Ed Said - The Politics of politics
I’ve been amused lately by Parliamentary goings-on. I rarely watch Parliament on TV and then only for a moment, unable to stand the childish and churlish interjections and slanging that purports to be negotiating the safe and prosperous future of our fair country.
However, one particularly amusing scenario was the address by Russell Norman at the recent Green Party Conference where
he likened the “divisive and corrosive attitude” of Prime Minister John Key to that of former PM Rob Muldoon. To those of us even remotely aware of the Muldoon years, nothing could be further from the truth.
Russell Norman came here from Aussie as a freckle-faced kid, got employment as a sheetmetal worker and a hospital aide then joined the Communist party. He entered the New Zealand political arena in 1986 which was two years after Muldoon had been toppled from his Prime Ministerial post by David Lange.
But lets look closer at some of Muldoon’s policies in terms of today. He introduced carless days (walking, better for health and a greatly reduced carbon footprint through fuel saving). He introduced import controls and regulated pricing (more manufacturing at home, more jobs = less unemployment, goods more affordable).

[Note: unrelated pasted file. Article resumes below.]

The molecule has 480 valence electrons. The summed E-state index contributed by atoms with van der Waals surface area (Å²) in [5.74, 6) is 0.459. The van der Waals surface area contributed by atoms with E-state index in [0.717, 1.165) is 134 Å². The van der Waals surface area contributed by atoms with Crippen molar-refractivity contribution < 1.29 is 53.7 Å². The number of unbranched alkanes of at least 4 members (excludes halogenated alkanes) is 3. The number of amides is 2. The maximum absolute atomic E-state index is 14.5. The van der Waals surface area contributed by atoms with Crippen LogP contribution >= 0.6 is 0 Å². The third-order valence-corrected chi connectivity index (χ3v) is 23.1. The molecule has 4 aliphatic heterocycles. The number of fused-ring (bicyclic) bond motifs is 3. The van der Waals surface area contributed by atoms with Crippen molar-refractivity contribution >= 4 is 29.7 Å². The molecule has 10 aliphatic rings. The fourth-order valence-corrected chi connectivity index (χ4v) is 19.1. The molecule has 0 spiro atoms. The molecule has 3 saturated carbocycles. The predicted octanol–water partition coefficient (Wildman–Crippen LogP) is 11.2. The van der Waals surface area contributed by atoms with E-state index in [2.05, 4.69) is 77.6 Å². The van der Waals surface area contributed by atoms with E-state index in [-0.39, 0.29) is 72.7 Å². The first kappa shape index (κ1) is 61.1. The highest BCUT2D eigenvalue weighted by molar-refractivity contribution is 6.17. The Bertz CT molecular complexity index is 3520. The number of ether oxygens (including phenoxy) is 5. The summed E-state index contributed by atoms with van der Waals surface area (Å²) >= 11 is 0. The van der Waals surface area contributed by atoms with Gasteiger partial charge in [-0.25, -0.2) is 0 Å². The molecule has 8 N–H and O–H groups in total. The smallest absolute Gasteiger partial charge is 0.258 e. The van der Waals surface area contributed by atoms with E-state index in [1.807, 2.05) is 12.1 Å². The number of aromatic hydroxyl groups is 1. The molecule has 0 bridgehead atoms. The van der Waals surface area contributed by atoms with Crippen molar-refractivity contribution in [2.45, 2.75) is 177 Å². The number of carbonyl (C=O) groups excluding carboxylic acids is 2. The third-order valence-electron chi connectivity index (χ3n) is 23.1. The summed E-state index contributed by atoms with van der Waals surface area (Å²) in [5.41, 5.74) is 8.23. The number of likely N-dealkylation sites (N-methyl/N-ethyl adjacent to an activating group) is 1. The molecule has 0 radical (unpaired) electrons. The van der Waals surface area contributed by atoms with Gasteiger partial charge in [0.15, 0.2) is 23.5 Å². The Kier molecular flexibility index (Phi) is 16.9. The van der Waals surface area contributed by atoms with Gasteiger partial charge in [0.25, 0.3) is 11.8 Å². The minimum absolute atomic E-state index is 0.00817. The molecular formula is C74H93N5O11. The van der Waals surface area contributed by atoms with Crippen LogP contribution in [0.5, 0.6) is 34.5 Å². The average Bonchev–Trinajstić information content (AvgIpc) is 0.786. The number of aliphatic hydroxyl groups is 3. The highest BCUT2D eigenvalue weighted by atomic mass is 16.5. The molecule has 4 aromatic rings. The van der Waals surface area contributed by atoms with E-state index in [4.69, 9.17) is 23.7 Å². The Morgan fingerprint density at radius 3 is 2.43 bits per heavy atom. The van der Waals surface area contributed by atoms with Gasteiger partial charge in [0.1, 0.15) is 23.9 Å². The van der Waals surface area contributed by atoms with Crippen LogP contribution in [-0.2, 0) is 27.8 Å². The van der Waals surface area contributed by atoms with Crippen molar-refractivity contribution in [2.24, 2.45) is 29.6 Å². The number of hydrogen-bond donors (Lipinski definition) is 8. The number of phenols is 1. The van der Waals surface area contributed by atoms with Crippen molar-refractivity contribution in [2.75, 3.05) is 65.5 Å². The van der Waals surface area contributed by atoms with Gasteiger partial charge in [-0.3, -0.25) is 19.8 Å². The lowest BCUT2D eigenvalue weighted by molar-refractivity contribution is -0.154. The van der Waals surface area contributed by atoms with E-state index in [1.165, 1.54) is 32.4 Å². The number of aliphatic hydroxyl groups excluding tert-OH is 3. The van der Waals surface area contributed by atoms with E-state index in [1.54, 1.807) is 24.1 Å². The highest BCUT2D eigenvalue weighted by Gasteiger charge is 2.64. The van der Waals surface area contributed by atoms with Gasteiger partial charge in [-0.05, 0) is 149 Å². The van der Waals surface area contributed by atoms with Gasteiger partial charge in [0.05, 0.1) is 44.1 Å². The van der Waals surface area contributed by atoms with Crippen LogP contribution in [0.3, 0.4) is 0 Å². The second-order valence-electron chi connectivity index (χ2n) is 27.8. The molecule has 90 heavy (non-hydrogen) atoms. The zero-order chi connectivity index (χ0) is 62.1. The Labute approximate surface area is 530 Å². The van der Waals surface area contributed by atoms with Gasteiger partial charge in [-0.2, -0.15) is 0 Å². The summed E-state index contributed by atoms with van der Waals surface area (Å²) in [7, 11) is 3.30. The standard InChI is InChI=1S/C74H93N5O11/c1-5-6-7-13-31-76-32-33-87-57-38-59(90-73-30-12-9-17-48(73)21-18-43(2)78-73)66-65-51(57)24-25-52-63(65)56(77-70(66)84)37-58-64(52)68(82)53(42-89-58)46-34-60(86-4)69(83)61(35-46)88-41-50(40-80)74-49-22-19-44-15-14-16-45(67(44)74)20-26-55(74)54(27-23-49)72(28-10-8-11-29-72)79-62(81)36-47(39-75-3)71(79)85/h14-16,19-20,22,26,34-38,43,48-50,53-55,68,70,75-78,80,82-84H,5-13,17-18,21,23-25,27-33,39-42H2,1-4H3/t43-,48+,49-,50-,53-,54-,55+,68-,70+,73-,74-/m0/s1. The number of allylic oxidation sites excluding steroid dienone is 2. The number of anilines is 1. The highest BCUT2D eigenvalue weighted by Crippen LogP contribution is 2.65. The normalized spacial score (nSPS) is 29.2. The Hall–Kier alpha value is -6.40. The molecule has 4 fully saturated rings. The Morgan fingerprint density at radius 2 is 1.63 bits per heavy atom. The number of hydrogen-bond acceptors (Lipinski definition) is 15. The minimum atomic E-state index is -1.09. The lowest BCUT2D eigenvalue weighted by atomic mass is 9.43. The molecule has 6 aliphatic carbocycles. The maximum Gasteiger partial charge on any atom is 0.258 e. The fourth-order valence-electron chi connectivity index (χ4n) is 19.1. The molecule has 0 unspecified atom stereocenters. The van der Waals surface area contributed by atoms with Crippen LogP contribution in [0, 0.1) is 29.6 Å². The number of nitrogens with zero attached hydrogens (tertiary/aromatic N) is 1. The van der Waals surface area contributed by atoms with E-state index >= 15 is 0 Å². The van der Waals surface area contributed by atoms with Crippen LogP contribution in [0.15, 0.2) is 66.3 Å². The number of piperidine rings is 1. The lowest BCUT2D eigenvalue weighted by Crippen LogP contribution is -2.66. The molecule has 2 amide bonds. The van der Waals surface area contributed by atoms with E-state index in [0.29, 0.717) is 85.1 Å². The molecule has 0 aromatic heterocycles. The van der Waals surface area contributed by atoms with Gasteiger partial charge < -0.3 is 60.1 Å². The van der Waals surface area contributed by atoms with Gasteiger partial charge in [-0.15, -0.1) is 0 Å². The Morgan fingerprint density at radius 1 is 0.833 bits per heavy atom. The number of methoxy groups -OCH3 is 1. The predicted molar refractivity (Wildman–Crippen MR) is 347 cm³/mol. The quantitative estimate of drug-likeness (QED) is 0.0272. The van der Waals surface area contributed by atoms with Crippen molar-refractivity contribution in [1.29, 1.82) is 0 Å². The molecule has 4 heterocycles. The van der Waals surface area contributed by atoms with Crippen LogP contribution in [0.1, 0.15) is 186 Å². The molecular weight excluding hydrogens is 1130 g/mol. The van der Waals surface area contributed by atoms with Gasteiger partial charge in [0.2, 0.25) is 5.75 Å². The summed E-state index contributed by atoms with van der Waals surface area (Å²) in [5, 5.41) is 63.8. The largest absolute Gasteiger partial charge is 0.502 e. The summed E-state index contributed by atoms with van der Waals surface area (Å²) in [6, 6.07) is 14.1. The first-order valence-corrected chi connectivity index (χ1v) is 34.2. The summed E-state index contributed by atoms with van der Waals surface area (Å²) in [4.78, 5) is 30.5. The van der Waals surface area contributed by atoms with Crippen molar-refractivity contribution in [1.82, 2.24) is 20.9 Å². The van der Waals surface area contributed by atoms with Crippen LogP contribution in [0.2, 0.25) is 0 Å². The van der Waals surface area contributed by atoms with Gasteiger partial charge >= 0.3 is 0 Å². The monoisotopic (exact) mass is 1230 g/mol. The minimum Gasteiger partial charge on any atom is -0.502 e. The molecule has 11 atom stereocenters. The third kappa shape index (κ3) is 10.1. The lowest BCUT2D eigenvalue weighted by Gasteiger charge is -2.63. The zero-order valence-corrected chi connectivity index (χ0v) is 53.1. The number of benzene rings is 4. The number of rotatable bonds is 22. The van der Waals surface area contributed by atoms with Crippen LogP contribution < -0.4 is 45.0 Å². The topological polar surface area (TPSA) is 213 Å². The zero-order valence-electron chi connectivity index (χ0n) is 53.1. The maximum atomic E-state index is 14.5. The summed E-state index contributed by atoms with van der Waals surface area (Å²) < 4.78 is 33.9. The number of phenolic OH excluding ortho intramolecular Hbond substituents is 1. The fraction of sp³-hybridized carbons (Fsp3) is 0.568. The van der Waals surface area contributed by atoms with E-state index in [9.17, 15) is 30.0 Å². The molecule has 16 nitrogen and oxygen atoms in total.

He imposed higher taxes on the rich (they’re all baying for this). Among his “Think Big” projects was the research and introduction of alternative fuels – looking after our planet. Funny, but all of the above sound like Green Party policies do they not?
Then we have fierce opposition by Labour over the awarding of a new conference centre and casino in Auckland which is deigned to ‘further destroy the social fabric of our Queen city’ but senior Labour MPs were quite happy to accept Sky City’s hospitality by way of a corporate box at the recent
Eden Park rugby test.
Surely they can’t realistically trumpet the evils of the casino then join in their hospitality with any degree of credibility. Party leader Shearer also joined later but ‘never had a beer’. That’s almost like the Bill Clinton quote that he had smoked marijuana but did not inhale.
Politicians never answer ‘yes’ to a question. Winston Peters is a master of this one. Innuendo, accusations (usually unsubstantiated), hearsay, wars and rumours of wars but few straight answers. Then we have those who have, literally, ‘Dunne’ their chips but are able to remain as independents still collecting their six-figure salaries.
And don’t get me started on Banks, Peters, Anderton and all who have thrown their toys out of the cot and party-hopped on several occasions. These are members of the political circus troupe for whom we have voted to run our country– and our councils. Is there something wrong with them or is there something wrong with us?
But I shall leave you with a couple of political gems: Donald Rumsfeld gave President Bush his daily briefing: “Yesterday, three Brazilian soldiers were killed.” “Oh no!” the President exclaims. “That's terrible!” His staff are stunned at this display of emotion. They watch nervously as the President sits, head in hands. Finally, he looks up and asks, “How many is a brazillion?” According to Napoleon Bonaparte “In politics, absurdity is not a handicap” I rest my case.
Keep warm and dry,
Rob and the team